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Nadja Neumann

Better understanding of light pollution requires improved nighttime remote sensing

A study published in Nature Reviews Earth & Environment and co-authored by IGB illustrates extent and impact of night-time light pollution on the environment and highlights technological gaps in nighttime Earth observation that may lead to underestimation of light pollution.

Remote sensing is a useful method for analyzing light pollution.  | Photo: pixabay

The "Night Watch" consortium has compiled studies that use satellite images and star observations to analyse how artificial light is changing our night sky and nocturnal environments.

The results show that almost half of the Earth's surface is affected by artificial light pollution, with natural darkness being outshone by artificial light sources by up to several thousand times. And light pollution continues to increase: global light emissions are rising by at least 2 per cent a year, and possibly as much as 10 per cent.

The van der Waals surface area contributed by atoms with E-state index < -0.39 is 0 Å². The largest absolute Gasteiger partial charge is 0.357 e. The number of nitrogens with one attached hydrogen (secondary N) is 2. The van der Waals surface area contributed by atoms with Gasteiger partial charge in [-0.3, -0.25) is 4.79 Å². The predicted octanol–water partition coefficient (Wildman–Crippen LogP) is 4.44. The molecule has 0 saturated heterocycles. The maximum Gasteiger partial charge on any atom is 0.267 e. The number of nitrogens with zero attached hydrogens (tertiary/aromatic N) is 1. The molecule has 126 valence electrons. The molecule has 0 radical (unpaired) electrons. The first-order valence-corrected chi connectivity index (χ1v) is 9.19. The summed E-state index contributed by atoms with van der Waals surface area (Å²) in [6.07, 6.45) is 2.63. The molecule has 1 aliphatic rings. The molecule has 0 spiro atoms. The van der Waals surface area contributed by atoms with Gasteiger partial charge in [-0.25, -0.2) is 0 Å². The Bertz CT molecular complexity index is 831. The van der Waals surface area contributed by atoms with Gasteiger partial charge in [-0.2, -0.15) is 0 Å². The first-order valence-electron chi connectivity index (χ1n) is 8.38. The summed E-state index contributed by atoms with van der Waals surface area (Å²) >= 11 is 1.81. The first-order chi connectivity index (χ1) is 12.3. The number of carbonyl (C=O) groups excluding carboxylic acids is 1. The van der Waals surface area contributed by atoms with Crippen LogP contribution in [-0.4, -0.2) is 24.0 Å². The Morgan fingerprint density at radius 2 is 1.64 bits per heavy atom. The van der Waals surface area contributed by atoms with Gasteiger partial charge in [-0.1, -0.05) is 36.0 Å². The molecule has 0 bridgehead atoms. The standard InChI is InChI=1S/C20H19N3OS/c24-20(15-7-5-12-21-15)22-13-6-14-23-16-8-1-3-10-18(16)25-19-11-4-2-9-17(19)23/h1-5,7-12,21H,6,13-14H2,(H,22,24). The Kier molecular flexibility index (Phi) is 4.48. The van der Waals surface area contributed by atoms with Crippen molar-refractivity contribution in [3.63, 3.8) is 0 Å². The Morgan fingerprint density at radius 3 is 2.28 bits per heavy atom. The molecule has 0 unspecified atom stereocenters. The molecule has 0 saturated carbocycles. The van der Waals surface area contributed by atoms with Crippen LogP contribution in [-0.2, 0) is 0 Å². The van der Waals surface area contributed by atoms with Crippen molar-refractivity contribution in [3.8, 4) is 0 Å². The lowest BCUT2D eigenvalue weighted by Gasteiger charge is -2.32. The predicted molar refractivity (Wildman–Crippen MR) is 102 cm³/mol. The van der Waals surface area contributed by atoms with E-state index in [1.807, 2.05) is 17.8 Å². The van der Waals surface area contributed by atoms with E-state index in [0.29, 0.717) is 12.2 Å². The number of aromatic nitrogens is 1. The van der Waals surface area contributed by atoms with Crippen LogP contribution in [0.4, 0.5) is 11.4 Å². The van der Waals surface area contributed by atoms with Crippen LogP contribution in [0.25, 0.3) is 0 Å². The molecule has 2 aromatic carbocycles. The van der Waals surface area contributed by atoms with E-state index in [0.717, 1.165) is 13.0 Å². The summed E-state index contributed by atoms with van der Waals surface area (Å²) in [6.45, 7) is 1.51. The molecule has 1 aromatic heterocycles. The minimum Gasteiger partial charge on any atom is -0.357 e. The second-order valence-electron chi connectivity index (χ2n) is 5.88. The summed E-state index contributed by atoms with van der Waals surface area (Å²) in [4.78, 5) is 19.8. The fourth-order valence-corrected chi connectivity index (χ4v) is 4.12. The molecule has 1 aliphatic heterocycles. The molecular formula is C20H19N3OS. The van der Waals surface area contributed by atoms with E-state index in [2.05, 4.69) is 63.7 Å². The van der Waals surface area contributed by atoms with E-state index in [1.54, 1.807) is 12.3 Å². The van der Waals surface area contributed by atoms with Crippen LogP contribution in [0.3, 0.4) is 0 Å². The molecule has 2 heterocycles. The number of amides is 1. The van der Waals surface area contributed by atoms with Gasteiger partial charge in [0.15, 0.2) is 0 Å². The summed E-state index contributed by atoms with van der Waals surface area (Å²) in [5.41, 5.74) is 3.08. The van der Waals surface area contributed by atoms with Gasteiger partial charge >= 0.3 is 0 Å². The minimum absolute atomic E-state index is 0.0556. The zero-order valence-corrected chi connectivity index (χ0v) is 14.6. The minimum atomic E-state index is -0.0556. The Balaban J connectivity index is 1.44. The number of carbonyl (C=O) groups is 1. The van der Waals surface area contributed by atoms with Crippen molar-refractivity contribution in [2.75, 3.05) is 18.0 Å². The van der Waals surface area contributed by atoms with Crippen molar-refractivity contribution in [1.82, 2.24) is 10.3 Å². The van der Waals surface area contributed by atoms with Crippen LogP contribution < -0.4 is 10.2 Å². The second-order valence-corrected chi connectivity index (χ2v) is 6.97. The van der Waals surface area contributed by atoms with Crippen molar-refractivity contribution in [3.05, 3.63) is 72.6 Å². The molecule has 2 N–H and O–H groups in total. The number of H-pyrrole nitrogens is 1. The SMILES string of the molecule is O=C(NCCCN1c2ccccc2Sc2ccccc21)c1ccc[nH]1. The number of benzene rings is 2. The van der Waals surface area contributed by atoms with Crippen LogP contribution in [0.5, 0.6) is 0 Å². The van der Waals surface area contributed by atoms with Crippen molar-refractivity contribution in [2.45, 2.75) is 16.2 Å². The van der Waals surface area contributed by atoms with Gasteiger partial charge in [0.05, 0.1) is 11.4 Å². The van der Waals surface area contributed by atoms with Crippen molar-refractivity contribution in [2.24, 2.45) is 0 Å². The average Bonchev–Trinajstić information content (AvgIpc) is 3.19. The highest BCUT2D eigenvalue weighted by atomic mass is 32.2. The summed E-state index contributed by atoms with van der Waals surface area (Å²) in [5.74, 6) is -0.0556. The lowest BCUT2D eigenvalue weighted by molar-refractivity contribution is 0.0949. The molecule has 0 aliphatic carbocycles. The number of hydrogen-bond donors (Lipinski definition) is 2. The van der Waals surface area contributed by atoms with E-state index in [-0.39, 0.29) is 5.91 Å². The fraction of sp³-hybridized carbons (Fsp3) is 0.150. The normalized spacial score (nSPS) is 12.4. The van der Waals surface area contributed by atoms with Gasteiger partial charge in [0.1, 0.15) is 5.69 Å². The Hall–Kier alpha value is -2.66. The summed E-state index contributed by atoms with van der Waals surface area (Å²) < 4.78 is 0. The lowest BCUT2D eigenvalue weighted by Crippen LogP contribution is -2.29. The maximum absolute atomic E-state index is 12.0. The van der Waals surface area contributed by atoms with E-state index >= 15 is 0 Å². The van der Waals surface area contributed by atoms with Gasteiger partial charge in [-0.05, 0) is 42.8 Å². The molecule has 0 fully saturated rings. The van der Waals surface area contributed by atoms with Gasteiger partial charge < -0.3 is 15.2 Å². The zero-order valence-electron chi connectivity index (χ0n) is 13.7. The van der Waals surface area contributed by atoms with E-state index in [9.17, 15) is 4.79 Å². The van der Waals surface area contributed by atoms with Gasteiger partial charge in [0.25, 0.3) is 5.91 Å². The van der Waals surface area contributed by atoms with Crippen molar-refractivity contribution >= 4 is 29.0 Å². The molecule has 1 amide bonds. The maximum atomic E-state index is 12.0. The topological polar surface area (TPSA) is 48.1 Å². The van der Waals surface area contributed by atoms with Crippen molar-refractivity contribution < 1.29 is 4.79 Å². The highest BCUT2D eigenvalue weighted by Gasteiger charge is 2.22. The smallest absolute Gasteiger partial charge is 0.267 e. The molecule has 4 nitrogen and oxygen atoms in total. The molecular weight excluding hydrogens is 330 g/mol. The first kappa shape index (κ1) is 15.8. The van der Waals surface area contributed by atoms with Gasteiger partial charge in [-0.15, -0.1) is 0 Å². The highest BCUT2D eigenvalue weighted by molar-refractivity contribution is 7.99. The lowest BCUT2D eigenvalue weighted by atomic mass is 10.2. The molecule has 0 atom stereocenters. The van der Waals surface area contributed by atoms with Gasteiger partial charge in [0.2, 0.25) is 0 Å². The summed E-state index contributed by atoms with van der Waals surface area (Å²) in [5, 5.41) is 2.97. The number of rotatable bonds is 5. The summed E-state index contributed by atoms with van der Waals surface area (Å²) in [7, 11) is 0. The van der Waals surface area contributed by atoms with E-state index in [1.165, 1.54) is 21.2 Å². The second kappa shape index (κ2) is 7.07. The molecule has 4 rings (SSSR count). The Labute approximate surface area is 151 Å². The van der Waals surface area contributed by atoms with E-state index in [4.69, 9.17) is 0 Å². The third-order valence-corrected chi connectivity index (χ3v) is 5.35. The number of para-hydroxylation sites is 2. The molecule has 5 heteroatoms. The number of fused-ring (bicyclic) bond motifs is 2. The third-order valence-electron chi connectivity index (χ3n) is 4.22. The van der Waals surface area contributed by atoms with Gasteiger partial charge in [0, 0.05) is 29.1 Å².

The authors also point out the current technological gaps in night-time Earth observation. The most commonly used Day-Night Band (DNB) sensor on the VIIRS satellite cannot detect blue light, which is crucial for assessing light pollution in the transition to LED technology. This means that satellite data tends to underestimate the true extent of the increase in light pollution. A night-time Earth observation mission, similar to the Landsat or Sentinel programmes,  would also be useful in other contexts, such as detecting crises, wars and natural disasters. 

Read the article in Nature Reviews Earth & Environment >

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Franz Hölker

Programme Area Speaker
Research group
Light Pollution and Ecophysiology

Andreas Jechow

Guest Scientist
Research group
Light Pollution and Ecophysiology
Phytoplankton Ecology

Tobias Degen

Research group
Light Pollution and Ecophysiology

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